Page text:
Regarding “Democrats’ Serious Appetite for Eating themselves” (in English), by Frank Bruni (Newsletter, nytimes.com, Dec 9):

I have an emergency alert for the Democrats. The form of democratic governance of our nation is in sight. The political moment is dangerous. It is not clear whether our brilliant democracy will survive the vicious and organized attack from the right, nor is it clear whether the Democrats will have the clarity and stamina to save it.

opinion conversation
The climate and the world are changing. What challenges will the future bring, and how should we respond to them?

Remember that you are politicians, elected to stand up to the political moment, equipped and focused on what is now the greatest threat to our country since the Civil War. Critical issues of climate change, equity and health care must be addressed.

But if we lose the country as we know it, how will it be possible to fight for these things? It’s a terrifying prospect.

Susan Teacher
Urbana, Illinois.

To the editor:

“Homes Pass Defense Bill in Rare Show of Unit to Save Shared Priority” (News article, Dec. 8) didn’t do justice to the sheer size of the Pentagon’s budget. After months of intense wrangling over the president’s $1.8 trillion plan to build back better over 10 years, the Pentagon’s budget with annual spending ($768 billion) four times that of domestic investment is staggering.

The US military budget is larger than the budget of the next 11 countries combined, and more than twice the military budget of China, a frequently cited justification for more spending. Twenty years later, the end of the war in Afghanistan has resulted not in a decrease in the budget, but in an increase in increases. Congress cut ‘Build Back Better’ in half, but added to the president’s request for the defense budget.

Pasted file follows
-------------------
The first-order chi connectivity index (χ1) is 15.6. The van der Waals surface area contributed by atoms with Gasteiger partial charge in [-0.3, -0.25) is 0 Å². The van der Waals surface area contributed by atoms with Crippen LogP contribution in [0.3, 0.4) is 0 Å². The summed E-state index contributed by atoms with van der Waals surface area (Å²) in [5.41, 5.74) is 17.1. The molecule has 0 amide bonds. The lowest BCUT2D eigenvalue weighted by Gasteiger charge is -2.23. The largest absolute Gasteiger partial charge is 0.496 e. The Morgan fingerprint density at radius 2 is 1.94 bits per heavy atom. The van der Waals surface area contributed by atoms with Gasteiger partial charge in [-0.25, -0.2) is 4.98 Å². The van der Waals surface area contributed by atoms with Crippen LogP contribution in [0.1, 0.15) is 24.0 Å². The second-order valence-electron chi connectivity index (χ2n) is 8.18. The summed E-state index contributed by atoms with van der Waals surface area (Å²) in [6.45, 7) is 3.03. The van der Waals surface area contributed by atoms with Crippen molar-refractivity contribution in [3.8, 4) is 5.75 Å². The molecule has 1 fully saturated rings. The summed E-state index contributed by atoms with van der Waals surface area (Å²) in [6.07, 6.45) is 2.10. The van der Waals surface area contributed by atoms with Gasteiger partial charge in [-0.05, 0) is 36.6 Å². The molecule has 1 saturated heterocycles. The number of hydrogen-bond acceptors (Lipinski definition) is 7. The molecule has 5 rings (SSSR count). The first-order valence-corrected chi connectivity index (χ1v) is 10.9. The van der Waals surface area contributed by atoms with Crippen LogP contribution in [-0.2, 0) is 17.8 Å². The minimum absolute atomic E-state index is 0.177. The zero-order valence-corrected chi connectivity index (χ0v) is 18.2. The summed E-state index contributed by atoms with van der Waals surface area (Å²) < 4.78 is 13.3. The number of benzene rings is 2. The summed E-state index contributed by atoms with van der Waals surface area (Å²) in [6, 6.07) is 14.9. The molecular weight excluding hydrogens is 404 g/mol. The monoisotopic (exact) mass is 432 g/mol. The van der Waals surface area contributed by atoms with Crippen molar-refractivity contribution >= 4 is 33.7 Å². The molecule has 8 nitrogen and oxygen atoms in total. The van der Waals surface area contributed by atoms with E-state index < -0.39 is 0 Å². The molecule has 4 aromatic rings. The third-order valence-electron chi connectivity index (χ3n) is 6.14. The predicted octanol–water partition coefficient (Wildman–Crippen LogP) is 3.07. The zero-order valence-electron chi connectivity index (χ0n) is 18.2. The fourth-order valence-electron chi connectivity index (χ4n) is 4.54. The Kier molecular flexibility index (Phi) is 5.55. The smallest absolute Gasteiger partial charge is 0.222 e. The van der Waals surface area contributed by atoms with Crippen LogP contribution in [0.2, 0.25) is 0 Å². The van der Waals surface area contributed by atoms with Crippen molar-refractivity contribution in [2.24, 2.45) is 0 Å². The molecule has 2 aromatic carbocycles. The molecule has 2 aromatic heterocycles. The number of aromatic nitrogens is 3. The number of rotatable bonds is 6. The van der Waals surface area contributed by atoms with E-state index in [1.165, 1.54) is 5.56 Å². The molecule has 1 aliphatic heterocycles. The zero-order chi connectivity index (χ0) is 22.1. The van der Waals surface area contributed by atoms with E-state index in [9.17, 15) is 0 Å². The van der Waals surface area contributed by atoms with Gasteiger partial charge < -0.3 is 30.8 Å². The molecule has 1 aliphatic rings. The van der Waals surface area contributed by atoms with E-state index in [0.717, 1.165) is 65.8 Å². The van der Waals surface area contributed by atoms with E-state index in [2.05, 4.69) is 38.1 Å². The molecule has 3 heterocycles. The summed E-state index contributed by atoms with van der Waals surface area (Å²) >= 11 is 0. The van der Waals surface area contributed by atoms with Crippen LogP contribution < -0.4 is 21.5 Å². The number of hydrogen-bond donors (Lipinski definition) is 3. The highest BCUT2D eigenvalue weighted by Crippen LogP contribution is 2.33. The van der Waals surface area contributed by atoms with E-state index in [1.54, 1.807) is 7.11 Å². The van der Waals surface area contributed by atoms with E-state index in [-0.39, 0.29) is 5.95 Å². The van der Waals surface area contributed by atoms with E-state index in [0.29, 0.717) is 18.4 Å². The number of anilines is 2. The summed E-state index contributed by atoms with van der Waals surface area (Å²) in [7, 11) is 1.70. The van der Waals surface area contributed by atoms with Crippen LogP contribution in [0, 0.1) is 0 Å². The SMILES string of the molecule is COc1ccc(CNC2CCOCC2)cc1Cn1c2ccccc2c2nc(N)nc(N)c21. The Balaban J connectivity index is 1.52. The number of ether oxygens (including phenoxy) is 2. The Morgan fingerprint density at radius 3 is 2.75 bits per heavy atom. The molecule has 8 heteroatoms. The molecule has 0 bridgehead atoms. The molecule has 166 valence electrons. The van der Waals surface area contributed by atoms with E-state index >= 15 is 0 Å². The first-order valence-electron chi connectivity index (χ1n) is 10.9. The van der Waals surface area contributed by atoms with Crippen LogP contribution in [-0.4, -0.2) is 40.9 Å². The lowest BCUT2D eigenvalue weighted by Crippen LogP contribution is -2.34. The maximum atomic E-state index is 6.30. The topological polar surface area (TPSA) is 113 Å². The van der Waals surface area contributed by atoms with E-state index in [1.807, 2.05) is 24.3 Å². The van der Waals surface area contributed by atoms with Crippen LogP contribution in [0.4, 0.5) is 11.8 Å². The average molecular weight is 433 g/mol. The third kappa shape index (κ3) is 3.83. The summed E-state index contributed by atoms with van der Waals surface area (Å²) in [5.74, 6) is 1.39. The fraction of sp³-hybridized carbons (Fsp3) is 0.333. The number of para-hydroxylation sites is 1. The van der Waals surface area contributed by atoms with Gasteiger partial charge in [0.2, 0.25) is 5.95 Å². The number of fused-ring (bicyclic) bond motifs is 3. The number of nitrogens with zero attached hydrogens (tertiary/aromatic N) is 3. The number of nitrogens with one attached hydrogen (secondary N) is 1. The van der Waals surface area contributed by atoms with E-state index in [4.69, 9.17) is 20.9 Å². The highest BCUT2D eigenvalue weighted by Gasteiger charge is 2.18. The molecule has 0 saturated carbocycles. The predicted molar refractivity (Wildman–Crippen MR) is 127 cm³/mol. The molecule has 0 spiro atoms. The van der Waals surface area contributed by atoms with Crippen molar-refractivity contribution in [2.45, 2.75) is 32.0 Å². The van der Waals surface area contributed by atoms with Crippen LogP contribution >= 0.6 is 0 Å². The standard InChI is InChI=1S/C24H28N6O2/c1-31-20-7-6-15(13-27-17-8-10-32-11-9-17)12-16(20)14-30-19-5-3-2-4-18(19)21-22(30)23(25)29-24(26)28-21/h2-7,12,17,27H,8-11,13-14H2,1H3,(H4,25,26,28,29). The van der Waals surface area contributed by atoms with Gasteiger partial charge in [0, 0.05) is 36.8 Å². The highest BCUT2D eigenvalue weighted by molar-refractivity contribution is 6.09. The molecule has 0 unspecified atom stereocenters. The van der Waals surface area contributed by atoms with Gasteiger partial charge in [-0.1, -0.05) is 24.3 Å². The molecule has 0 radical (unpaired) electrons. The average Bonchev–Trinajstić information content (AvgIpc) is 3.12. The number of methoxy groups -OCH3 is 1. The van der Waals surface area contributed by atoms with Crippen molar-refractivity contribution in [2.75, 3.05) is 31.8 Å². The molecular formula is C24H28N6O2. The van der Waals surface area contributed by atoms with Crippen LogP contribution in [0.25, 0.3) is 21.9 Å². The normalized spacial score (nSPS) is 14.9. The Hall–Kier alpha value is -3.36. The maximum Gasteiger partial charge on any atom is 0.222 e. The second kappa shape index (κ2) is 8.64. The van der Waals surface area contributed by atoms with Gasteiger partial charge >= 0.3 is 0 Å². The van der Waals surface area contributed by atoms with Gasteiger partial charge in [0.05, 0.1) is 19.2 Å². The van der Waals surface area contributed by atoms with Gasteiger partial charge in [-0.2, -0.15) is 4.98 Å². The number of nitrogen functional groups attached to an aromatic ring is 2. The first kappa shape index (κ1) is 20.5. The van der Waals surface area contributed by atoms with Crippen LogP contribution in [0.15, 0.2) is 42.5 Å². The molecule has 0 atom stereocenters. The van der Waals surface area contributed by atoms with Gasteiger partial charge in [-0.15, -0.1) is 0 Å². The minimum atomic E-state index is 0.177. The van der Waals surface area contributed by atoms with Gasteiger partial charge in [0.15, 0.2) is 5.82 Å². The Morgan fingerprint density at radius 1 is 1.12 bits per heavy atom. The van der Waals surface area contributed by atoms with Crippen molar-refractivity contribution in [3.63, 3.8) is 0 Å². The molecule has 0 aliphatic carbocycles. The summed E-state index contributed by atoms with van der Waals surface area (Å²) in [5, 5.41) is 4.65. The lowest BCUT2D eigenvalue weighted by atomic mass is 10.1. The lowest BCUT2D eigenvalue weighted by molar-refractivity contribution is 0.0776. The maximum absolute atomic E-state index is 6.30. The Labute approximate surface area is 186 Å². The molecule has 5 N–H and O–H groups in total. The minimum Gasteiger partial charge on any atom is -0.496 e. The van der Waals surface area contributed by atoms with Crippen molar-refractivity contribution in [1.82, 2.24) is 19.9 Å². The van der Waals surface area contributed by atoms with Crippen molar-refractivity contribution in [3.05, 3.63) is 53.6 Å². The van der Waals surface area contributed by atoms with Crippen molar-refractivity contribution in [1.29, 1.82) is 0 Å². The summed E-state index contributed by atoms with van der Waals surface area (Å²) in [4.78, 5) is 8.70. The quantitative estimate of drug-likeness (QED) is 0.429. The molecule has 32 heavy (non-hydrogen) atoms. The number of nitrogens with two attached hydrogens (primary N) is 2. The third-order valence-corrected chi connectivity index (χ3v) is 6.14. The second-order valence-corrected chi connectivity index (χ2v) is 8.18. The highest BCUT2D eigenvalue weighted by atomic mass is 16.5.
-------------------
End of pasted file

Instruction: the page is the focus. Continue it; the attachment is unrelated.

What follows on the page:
The majority of Americans do not support increasing the Pentagon’s budget indefinitely. But congressional double standards combined with low media coverage tip the scales toward this outcome, time and time again.

Lindsey Kochgarian
Northampton, Massachusetts.
The writer is program director of the National Priorities Project at the Institute for Policy Studies.

To the editor:

Regarding “a sticking point in the climate plan” (Business, Dec. 13):

The proper job for Republicans (and Senator Joe Manchin, Democrat) is to transition directly to clean energy plans from the start, ensuring not only transitional benefits and wages, but also a robust retraining program for displaced workers—a program designed and monitored in collaboration with these workers and their advocates.

In the current polarizing age of dysfunction, coal miners’ political advocates have abdicated this vital responsibility. By denying, obfuscating, obstructing, and slowing down the decarbonization needed for the economy, it has created a double catastrophe.

Coal miners will be cut short by poorly thought democratic policies, while climate catastrophe will advance by leaps and bounds.

Jeff Freeman
Rahway, New Jersey